Responsiveness can boost sexual desirability in long-term relationships: study

dc-Cover-3dv2j3ai3uah5acj5vpu4eq6m2-20160722143938.MediRespond to sustain the spark

Washington D.C: Couples in long-term relationships often find it difficult to keep the sexual spark alive, but according to a recent study, there are ways with which they can relight their fire.

“Our research shows that partners who are responsive to each other outside the bedroom are able to maintain their sexual desire,” said researcher, Gurit Birnbaum of the Interdisciplinary Center (IDC) in Herzliya, Israel.

Birnbaum and her co-authors also found that, women’s desire is more strongly affected by their partner’s responsiveness than men’s desire, although men report a boost, as well.

“Responsiveness, which is a type of intimacy, is so important in a relationship, because it signals that one is really concerned with the welfare of the other, but in a way that is truly open and informed about what the other cares about and wants,” said Birnbaum.

Responsive partners are willing to invest resources in the relationship, and show understanding at a deep level. They make the relationship feel special – that their relationship is unique – which is, at least in Western societies, what people seek from their romantic relationships.

Birnbaum and co-author Harry Reis of the University of Rochester, reported that their study was, in part, prompted by a concept, psychologists know as the “intimacy-desire paradox.”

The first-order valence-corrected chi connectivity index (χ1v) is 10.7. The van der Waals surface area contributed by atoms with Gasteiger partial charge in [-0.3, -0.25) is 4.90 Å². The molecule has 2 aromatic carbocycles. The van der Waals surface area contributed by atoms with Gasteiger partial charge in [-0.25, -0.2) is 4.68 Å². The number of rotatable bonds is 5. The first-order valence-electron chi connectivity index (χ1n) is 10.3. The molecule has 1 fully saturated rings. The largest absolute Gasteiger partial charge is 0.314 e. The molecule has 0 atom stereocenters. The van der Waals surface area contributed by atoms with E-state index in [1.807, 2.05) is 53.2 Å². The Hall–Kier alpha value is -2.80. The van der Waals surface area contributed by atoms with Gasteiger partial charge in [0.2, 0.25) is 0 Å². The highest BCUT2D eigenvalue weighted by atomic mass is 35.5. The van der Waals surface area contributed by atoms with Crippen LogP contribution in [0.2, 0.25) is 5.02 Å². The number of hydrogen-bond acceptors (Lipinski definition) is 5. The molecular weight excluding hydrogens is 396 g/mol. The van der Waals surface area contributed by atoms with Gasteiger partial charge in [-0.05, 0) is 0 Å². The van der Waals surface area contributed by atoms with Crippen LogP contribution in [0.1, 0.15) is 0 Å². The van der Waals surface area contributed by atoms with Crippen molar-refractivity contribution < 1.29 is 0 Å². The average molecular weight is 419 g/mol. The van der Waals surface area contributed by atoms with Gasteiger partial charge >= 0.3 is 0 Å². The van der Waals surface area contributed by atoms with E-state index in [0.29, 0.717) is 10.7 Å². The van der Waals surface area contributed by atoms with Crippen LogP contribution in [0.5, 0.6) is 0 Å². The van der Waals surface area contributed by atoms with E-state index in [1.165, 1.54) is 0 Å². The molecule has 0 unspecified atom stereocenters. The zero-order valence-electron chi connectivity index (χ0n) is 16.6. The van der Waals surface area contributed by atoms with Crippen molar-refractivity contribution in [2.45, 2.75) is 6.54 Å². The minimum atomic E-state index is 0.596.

The core of the paradox lies in the contradiction between intimate and familiar relationships, that many people strive for, and the limitations of such bonds for facilitating desire.

Some scholars have argued that, long-term intimacy may actually inhibit rather than increase sexual desire. For example, the need for security may clash with the sense of novelty and uncertainty that can often fuel desire.

As part of the study, the researchers conducted three experiments, one of which consisted of 100 couples, who kept a diary for six weeks. Both partners reported on their own level of sexual desire each day, as well as their perceptions of their partner’s responsiveness. They also reported their own levels of feeling special and perceptions of their partner’s mate value.

The results indicated that when men and women perceive their partners as responsive, they feel special and think of their partner as a valuable mate, which boosted sexual desirability.

“Sexual desire thrives on increasing intimacy, and being responsive is one of the best ways to instill this elusive sensation over time, better than any pyrotechnic sex,” Birnbaum noted. The study is published in the Journal of Personality and Social Psychology.

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